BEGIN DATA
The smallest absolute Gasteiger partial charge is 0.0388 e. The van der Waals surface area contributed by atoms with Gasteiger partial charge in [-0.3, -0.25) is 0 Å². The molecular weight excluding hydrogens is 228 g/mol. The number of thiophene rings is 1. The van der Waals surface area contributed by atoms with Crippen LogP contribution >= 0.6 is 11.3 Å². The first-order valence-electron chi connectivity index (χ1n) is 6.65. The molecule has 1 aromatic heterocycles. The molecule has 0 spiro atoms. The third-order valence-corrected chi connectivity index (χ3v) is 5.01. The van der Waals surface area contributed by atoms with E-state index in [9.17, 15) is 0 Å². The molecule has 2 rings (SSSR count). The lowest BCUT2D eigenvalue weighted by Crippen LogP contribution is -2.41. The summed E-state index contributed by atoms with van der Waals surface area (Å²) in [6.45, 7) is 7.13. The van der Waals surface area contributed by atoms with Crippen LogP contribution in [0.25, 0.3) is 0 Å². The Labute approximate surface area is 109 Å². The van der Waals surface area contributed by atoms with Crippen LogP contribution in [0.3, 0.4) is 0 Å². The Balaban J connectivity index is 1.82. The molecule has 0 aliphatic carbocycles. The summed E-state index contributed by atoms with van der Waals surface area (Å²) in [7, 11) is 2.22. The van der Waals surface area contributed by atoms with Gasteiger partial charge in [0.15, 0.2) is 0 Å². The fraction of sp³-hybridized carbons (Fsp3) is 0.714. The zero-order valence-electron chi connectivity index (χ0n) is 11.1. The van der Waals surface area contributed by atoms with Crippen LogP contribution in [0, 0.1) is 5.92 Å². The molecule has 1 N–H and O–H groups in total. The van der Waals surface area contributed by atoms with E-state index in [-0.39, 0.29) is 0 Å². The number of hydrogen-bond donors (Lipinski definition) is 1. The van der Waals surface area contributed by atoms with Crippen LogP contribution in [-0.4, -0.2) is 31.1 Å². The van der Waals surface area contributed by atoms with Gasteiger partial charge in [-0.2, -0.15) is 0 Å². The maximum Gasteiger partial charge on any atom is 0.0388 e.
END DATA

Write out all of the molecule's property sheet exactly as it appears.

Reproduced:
The smallest absolute Gasteiger partial charge is 0.0388 e. The van der Waals surface area contributed by atoms with Gasteiger partial charge in [-0.3, -0.25) is 0 Å². The molecular weight excluding hydrogens is 228 g/mol. The number of thiophene rings is 1. The van der Waals surface area contributed by atoms with Crippen LogP contribution >= 0.6 is 11.3 Å². The first-order valence-electron chi connectivity index (χ1n) is 6.65. The molecule has 1 aromatic heterocycles. The molecule has 0 spiro atoms. The third-order valence-corrected chi connectivity index (χ3v) is 5.01. The van der Waals surface area contributed by atoms with E-state index in [9.17, 15) is 0 Å². The molecule has 2 rings (SSSR count). The lowest BCUT2D eigenvalue weighted by Crippen LogP contribution is -2.41. The summed E-state index contributed by atoms with van der Waals surface area (Å²) in [6.45, 7) is 7.13. The van der Waals surface area contributed by atoms with Crippen LogP contribution in [0.25, 0.3) is 0 Å². The Labute approximate surface area is 109 Å². The van der Waals surface area contributed by atoms with Crippen LogP contribution in [0.3, 0.4) is 0 Å². The Balaban J connectivity index is 1.82. The molecule has 0 aliphatic carbocycles. The summed E-state index contributed by atoms with van der Waals surface area (Å²) in [7, 11) is 2.22. The van der Waals surface area contributed by atoms with Gasteiger partial charge in [0.15, 0.2) is 0 Å². The fraction of sp³-hybridized carbons (Fsp3) is 0.714. The zero-order valence-electron chi connectivity index (χ0n) is 11.1. The van der Waals surface area contributed by atoms with Crippen LogP contribution in [0, 0.1) is 5.92 Å². The molecule has 1 N–H and O–H groups in total. The van der Waals surface area contributed by atoms with E-state index in [-0.39, 0.29) is 0 Å². The number of hydrogen-bond donors (Lipinski definition) is 1. The van der Waals surface area contributed by atoms with Crippen LogP contribution in [-0.4, -0.2) is 31.1 Å². The van der Waals surface area contributed by atoms with Gasteiger partial charge in [-0.2, -0.15) is 0 Å². The maximum Gasteiger partial charge on any atom is 0.0388 e.